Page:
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Kelwyn Sole

@ Sunday Times Books LIVE

There’s Science Fiction, and Then There’s Science Fiction

“The enormous pressure to become a reliable cash cow has resulted in a huge portion of bookstore shelf space being taken up by franchise work, reinforcing wish-fulfillment fantasies of people in search of an entertaining escape from reality. This situation has been lamented in scores of eloquent jeremiads, and it is indeed a nasty situation for writers trying to do new and interesting work, and readers looking for same. But it is not as if this is a situation confined to science fiction alone. The particular SF novel we are living in these days is a kind of “happy dystopia,” in which a technologically advanced version of feudalism rules the planet and the stupidification of the culture of the well-off is therefore a widespread phenomenon, helping to obscure the situation to all concerned.

But resistance to this phenomenon, and to the world order it masks, is widespread also, in science fiction as elsewhere. And science fiction is particularly well-suited to resist.  Our business after all is depicting alternatives to the present, in a whole scattering of future scenarios that can, if constructed cleverly, question current reality. And the future is still there, of course, unconquerable – it could become anything, no matter how heavily mortgaged it seems now.”

- Kim Stanley Robinson

According to Pasolini (or: when the other is not a self in disguise)

“The most odious and intolerable thing, even in the most innocent bourgeois, is that of not knowing how to recognize life experiences other than his own: and of bringing all other life experiences back to a substantial analogy with his own. It is a real offense that he gives to other men in different social and historical conditions. Even a noble, elevated bourgeois writer, who doesn’t know how to recognize the extreme characteristics of psychological diversity of a man whose life experiences differ from his, and who, on the contrary, believes that he can make them his by seeking substantial analogies – almost as if experiences other than his own weren’t conceivable – performs an act that is the first step toward certain manifestations of the defense of his privileges and even toward racism. In this sense, he is no longer free but belongs to his class deterministically; there is no discontinuity between him and a police chief or an executioner in a concentration camp.” – Pier Paolo Pasolini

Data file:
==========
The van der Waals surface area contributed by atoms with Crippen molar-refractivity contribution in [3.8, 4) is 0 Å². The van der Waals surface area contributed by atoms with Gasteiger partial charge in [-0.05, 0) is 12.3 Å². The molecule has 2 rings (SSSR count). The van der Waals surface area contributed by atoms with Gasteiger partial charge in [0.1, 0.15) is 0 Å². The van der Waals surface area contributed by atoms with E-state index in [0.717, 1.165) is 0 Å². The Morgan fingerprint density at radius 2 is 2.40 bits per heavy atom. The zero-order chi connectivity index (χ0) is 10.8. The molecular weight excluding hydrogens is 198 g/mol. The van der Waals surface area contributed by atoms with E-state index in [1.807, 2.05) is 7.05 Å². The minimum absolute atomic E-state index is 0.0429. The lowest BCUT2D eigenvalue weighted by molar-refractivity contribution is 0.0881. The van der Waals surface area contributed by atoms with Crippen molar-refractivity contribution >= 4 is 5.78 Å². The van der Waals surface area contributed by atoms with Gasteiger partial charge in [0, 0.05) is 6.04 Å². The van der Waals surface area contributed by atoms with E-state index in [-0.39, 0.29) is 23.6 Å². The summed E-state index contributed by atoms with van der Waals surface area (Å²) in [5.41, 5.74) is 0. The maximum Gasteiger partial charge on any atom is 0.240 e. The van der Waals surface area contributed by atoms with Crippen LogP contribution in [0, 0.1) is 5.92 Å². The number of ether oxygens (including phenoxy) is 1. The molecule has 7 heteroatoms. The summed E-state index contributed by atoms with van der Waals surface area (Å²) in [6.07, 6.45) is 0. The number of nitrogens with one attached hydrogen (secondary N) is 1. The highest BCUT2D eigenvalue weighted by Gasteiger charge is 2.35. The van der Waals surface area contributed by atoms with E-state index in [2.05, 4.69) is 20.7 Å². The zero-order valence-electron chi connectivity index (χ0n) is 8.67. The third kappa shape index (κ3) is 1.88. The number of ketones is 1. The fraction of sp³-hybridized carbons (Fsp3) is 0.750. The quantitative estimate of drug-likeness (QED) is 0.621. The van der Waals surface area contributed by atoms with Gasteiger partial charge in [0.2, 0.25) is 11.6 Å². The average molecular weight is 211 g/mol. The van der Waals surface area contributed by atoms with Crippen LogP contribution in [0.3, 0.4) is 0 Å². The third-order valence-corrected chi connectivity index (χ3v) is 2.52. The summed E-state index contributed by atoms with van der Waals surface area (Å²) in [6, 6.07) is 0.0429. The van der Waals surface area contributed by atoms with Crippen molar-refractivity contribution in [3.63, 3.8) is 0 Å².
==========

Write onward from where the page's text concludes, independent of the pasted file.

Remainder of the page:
Reviewing and Affiliation

Just a thought – wouldn’t it be nice if reviewers made clear what their own job/affiliation is when they do a review? I must say I’m getting wary of seemingly ‘independent’ reviews, when one works out that said reviewer works for e.g. a bookshop….

New Interview

In the Centre for African Poetry journal, just out:


Becoming Conceited

How many more writers and critics will become conceited?


Frederick Pohl (1919-2013)

Frederick Pohl, one of the great science fiction writers, died a week ago at age 93.

One of the original Futurians, Pohls’ best early work in my opinion appeared in the 1950s, with novels like The Space Merchants (a collaboration with CM Kornbluth) and short fiction such as ‘The Tunnel Under the World’ and ‘The Midas Plague’. In the 1970s and early 1980s there was a resurgence with the novel Gateway (and its weaker sequels) and brilliant short work such as ‘The Gold at the Starbow’s End’, ‘Fermi and Frost’, ‘Shaffery Among the Immortals’, ‘The Day the Martians Came’ and ‘The View from Mars Hill’. The last three named show him to be a brilliant acerbic satirical writer.

He won quite a lot of awards – Hugos, Nebulas, John Campbells…..if you don’t know his work, maybe you should have a look.

The bite at Apple

The suggested measures against Apple re ebooks:


Jack Vance

For those who know about science fiction and fantasy, note that Jack Vance has just died, aged 96. Probably better known for his fantasy: written in sharply-delineated, glittering prose, and nearly always with a dry, slightly acerbic, slightly cynical edge. His series of (somewhat) interlinked stories that came out in The Dying Earth (1950); The Eyes of the Overworld (1966), Cugel’s Saga (1983) and Rhialto the Marvellous (1984) are perhaps best known; imo his trilogy of novels that came out in the 1980s as Lyonesse / The Green Pearl / Madouc are perhaps the best. Also a pretty good science fiction writer, and a master of shorter fiction: again, good places to start are the novellas The Moon Moth (1961) which won a Hugo, and the Nebula/Hugo winner The Last Castle (1966), which seems to riff on American consciousness during the Vietnam War.

The Crisis in African Publishing

Jeremy Weate’s blog may be of interest, re his view on the crisis in the marketing of African writing. It’s to be found at

It’s not only the details of the global market, but also the role/profile given to the African (and more widely the Postcolonial) writer within this market. Two interesting books in the last decade: Graham Huggan’s ‘The Post-Colonial Exotic: Marketing the Margins’ (Routledge, 2001) and Sarah Brouillette’s  ’Postcolonial Writers in the Global Literary Marketplace’ (Palgrave, 2007).

Nobel Prize Winner Likes Censorship

In case anyone missed this re the latest Nobel winner, Mo Yan.